Are Minneapolis’ school board seats being bought?

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Will a seat, or two, on the Minneapolis school board be sold to the highest bidder?

The amount of money flowing into the 2014 Minneapolis school board race is enormous, according to the campaign finance reports that were submitted by candidates and various advocacy groups.

Of the four at-large candidates running for the two open citywide seats on the school board, Don Samuels has raised the most money, with a total of $65, 103. Next up is Iris Altamirano, who shares the DFL endorsement with incumbent Rebecca Gagnon. Altamirano’s report shows that she has raised over $41,000, which is more than twice as much as Gagnon’s totals. Candidate Ira Jourdain has raised just over $3,000.

What may be more interesting is the amount of money from outside of Minnesota that is flowing into the race, through groups such as the 50CAN Action Fund, the Students for Education Reform Action Fund, and a group calling itself the Minneapolis Progressive Education Fund (MPEF).

While the most recent totals for both the 50CAN Action Fund, which is the advocacy arm of the education reform group MinnCAN, and the Students for Education Reform Action Fund are under $40,000, the MPEF has amassed a huge war chest, to the tune of more than $200,000, according to a campaign finance report filed on Oct. 28.

Looking at the reports, the money MPEF has raised is mostly coming from a handful of billionaires and millionaires from outside of Minnesota. Former New York City mayor Michael Bloomberg, for example, gave the MPEF $100,000, while California billionaire Arthur Rock gave $90,000.

Daniel Sellers, who is the director of MinnCAN and its 501c4 advocacy group, the 50CAN Action Fund, is also the chair of the MPEF. So far, the MPEF has set up a polished looking website and campaigned not only on behalf of Samuels and Altamirano, through two mailers and one Robocall, but directly against incumbent Gagnon.

In a phone interview, Sellers said that the contributions to his group from people like Bloomberg are nothing more than an “indication that they care about Minneapolis.”

Sellers also said resources for the fund were sought from across the state and country, and that it was sold as an opportunity for “investors to help elect strong leaders for our school board.”

Both Bloomberg and Rock have invested in local school board races across the country, and both have noted histories as investors and supporters of charter schools.

An article in the New York Daily News, for example, states that “money for charter schools exploded from $32 million to about $659 million” under Bloomberg’s tenure as mayor of New York. By the time mayor Bloomberg took office, he changed New York state law so that he gained mayoral control of the city’s school district.

But Sellers said that investors in the MPEF did not tell the fund which candidates to support. “They gave absolutely no direction for the fund to back candidates who support charter schools,” he said.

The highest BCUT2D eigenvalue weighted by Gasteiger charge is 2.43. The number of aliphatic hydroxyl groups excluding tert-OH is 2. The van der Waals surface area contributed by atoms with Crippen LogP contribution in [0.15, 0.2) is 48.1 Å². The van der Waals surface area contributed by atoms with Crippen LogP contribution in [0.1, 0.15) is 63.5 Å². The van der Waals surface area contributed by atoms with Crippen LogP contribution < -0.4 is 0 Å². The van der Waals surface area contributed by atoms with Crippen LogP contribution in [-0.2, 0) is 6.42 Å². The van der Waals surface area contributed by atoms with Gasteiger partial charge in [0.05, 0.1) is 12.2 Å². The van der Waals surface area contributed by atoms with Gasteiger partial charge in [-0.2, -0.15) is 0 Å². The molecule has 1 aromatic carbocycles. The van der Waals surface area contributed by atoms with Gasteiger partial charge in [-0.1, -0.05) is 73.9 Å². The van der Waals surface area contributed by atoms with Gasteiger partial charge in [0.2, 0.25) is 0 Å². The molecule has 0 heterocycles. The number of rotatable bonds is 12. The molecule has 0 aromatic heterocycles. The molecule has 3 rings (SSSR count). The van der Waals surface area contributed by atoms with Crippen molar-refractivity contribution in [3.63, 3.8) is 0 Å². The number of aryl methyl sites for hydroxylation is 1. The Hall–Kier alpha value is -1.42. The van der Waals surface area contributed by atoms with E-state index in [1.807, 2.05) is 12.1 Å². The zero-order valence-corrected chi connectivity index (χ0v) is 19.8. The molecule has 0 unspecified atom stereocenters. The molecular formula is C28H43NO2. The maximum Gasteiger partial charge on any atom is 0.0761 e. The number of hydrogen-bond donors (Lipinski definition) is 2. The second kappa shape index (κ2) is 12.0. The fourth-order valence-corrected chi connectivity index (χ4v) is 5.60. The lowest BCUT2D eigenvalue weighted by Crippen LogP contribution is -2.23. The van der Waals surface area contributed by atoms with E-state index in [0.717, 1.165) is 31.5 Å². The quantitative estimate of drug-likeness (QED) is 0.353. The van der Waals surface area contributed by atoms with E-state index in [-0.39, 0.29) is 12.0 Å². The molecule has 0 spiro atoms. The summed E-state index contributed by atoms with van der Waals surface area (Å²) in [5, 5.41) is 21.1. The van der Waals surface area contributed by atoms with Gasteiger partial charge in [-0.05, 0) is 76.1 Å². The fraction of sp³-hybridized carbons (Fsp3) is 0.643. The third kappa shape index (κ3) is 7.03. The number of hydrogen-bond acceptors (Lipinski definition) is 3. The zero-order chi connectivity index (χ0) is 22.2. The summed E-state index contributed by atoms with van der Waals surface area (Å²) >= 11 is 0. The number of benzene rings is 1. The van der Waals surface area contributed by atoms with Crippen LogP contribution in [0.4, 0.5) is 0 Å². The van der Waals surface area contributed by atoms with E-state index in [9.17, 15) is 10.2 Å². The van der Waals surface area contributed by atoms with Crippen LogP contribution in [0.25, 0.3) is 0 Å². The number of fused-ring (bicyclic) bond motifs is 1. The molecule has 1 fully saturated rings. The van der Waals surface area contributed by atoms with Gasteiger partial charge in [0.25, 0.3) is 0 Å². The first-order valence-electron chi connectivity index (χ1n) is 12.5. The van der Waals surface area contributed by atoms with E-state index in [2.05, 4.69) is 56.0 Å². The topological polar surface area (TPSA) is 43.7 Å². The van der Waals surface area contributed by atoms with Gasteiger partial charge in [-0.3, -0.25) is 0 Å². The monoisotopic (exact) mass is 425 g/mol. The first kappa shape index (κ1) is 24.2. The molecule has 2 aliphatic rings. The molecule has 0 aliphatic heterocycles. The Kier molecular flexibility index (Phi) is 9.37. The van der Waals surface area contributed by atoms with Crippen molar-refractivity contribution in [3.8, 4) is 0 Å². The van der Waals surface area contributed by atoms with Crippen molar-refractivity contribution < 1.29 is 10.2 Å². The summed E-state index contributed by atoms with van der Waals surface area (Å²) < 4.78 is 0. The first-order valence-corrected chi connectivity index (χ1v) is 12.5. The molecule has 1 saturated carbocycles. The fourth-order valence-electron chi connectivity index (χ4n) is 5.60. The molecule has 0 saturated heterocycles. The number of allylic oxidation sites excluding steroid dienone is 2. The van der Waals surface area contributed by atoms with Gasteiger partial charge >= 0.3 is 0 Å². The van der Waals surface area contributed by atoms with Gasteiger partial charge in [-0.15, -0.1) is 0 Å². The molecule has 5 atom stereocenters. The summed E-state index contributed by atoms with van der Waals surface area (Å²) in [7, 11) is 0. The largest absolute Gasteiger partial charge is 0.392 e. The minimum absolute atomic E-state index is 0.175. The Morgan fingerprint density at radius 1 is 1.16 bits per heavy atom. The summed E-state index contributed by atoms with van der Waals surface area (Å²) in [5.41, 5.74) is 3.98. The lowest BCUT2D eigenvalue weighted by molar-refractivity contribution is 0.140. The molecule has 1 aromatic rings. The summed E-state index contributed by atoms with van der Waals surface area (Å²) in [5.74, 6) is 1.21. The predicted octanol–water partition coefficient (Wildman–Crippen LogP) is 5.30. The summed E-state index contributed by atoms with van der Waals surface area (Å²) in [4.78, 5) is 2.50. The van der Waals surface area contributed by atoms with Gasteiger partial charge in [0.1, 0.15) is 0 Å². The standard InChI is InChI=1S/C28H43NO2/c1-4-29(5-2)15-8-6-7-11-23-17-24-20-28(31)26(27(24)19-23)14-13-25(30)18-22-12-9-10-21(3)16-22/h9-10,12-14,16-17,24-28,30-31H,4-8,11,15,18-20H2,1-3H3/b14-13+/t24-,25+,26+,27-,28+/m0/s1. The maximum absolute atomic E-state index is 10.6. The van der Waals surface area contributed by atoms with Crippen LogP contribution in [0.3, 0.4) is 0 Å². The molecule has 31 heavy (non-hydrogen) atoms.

Sellers said he stands by the work the MPEF has done, including the negative mailer sent to voters that says, “Rebecca Gagnon: Good For Special Interest Groups. Bad For Our School Board.” On the back, the ad says that Gagnon is “Good For Big Donors.”

When asked which big donors he thinks are supporting Gagnon, in light of the tremendous amount of outside funds the MPEF has collected, Sellers said he didn’t know. He said he knows she was at a fundraiser and not at the August 2014 school board candidate forum in north Minneapolis that was dubbed the “People’s Forum” by the New York City PR firm, Group Gordon, that helped promote the event.

It’s important that voters know Gagnon skipped the forum to attend a fundraiser, he said, which he says was hosted by students.

The forum was hosted by a well-funded national education reform group called Students for Education Reform.

Gagnon said that on the night of the People’s Forum, she had been meeting with constituents who did not yet know her, and that she raised a total of around $400 that night.

She was shocked by the amount of money that has been raised for this school board race, Gagnon said, and she thought the final amount would be around $400,000 when all campaign reports are tallied (final reports do not have to be submitted until February 2015).

Gagnon said she has received no money from outside sources, and as far as she knows, the DFL money being used to support both her and fellow endorsed candidate Altamirano is from local unions. Otherwise, she owes her campaign $5,000, she said.

Ira Jourdain also expressed concern over the amount of money being funneled into the school board race. “Where do I begin?” he said. “I can’t believe how much money is on the campaign reports. It really makes me question the motives of those giving all of this money.”

Jourdain said his supporters are all parents, teachers and students, and people can easily understand their motives.

Both Samuels and Altamirano were contacted for comment about the amount of money the MPEF has raised, and whether or not they support the fund campaigning on their behalf. Samuels did not reply in time for publication, but Altamirano’s campaign manager, Kristy Graume, pointed to a public statement the campaign made a few days ago, which seeks to distance Altamirano from negative campaigning and notes that, legally, groups like the MPEF can send out literature without Altamirano’s approval.

 


Clarification: Information was added to clarify the relationship between the size of Altamirano’s total reported campaign funding and Gagnon’s. Altamirano’s funding is more than twice the size of Gagnon’s so far reported in this midterm election race.


Coverage of the 2014 elections is funded in part by a grant from The Minneapolis Foundation.

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